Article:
It’s a good thing people arrived early for this early show, as a healthy crowd swelled to two waiting lines. According to some of the staff there were only a handful of tickets left for purchase by the time the doors opened. Even though The Biltmore was scheduled to open at 7:00, it opened a half hour later, although I had a feeling that they wanted to create a buzz out front, and they certainly met that objective.
Waiting in line out front of The Rickshaw Theatre these days, one can’t help but be impressed with how the old place has been restored, remodeled and set up as great venue for live entertainment. Just surviving on the Downtown Eastside certainly takes effort, and bringing in acts with an avant-garde approach is certainly one way to break down certain barriers.
“Experience Saturdays is about hearing music you wouldn’t hear on mainstream radio,” a resident DJ for Fortune Soundclub’s weekly Saturday event explained at the night’s two year anniversary this past week as he welcomed New York’s Jose James to the club-like venue’s stage.
As we walked in to the Mint Records 20th anniversary party we were handed two huge boxes of Pocky sticks and were greeted by Nardwuar's emceeing, jumping around the stage, way more excited than anyone else could be after having done this for years.
You can't help but look at Mr. Li. In fact, you almost have to do a double take. From first sight, George Li looks no older than twelve. With a stocky build, and chubby cheeks, there's no reason to see him as anything more than an ordinary kid. That is, until he plays the piano.
The Orpheum, if you haven’t been, has to be one of the most beautiful venues in Vancouver. Built in 1927 (and later restored in 1977), the theatre and its waiting areas are adorned with gold leaf, intricate wood work, cascading chandeliers—all evocative of an era long gone. Can’t think of a better place to take in our night of big band and jazz with alto sax player Richie Cole, the quintet Five By Design, and the VSO than here.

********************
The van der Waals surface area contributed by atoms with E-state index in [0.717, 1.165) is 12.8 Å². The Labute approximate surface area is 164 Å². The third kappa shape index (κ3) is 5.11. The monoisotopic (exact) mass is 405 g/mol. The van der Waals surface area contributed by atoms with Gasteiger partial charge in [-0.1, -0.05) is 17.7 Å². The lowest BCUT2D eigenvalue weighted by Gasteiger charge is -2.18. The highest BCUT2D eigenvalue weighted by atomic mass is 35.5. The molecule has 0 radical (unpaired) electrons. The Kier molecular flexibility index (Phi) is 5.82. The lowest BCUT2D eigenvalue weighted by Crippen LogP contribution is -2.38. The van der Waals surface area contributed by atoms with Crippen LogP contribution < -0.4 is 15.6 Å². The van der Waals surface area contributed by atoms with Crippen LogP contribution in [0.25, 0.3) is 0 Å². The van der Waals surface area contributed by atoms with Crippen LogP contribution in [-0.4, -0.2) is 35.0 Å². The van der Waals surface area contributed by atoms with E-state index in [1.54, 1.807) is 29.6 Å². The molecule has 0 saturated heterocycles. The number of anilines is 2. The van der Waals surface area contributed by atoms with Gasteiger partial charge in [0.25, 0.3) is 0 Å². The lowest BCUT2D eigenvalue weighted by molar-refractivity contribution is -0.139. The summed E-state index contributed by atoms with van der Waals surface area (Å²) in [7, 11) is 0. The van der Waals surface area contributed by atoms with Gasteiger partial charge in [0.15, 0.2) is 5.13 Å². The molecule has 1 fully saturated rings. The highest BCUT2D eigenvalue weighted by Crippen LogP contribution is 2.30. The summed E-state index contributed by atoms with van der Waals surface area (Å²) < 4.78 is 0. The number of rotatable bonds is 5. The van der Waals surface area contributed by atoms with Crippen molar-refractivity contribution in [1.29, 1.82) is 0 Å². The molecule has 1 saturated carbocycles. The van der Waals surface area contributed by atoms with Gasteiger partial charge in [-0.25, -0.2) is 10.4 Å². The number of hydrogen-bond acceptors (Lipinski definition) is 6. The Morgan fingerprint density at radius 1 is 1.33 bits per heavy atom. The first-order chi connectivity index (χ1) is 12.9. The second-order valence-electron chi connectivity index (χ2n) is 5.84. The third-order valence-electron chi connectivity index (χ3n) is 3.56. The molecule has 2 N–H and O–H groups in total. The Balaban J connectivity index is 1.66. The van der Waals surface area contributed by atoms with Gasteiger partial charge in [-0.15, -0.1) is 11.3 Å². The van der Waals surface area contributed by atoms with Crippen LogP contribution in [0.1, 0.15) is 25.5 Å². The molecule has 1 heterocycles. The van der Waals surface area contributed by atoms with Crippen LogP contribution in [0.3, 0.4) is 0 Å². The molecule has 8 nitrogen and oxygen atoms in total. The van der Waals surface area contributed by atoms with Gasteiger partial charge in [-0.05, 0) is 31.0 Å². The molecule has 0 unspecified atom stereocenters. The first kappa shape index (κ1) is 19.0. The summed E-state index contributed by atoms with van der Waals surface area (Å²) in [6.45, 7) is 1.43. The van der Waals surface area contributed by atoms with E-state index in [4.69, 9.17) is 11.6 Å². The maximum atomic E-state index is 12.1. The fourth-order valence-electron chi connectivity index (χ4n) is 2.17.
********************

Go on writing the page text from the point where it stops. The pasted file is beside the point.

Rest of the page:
Let’s introduce our players.
“You guys are much quieter than last night,” Matt McLaren, the guitarist/vocalist for Toronto based group Biblical chided the Monday crowd. “You’re about to see your favourite band, for fuck’s sake.”
Death From Above 1979 was roughly an hour away from taking the stage at The Commodore in Vancouver, and droves of hip twenty something’s piled into the elegant venue to listen to what was, for many, an old high school band for what was, for some, the second of two consecutive nights.
This was the word scrawled across T-shirts and on the lips of the young crowd that had shivered in line waiting to see Bassnectar on Friday night.
The temperature hovered at about 0 degrees in Vancouver in front of the all-ages show at the P.N.E. Forum. Girls in booty shorts complained about the long will-call line that preceded the even longer line of fans waiting to get in. Young men in shark costumes took swigs of Absolut vodka – away from the eyes of security guards – and grieved their missing of excellent openers R/D and Bonobo.
Bassnectar’s tour hits Vancouver this Friday at the P.N.E. Forum on one of only a handful of Canadian dates.
Arriving at the Biltmore early on this Friday night, most of the crowd seemed to be already anxiously awaiting the arrival of their heroes The Lemonheads who were in town to play their 1992 breakthrough record It’s a Shame About Ray in its entirety.
The initial ticket price listing for this event was a surprisingly reasonable $13.00! which seemed super cheap to see a band of this ilk; an influential band who gave a shot in the arm to music, particularly at a much needed time in the early 1990’s.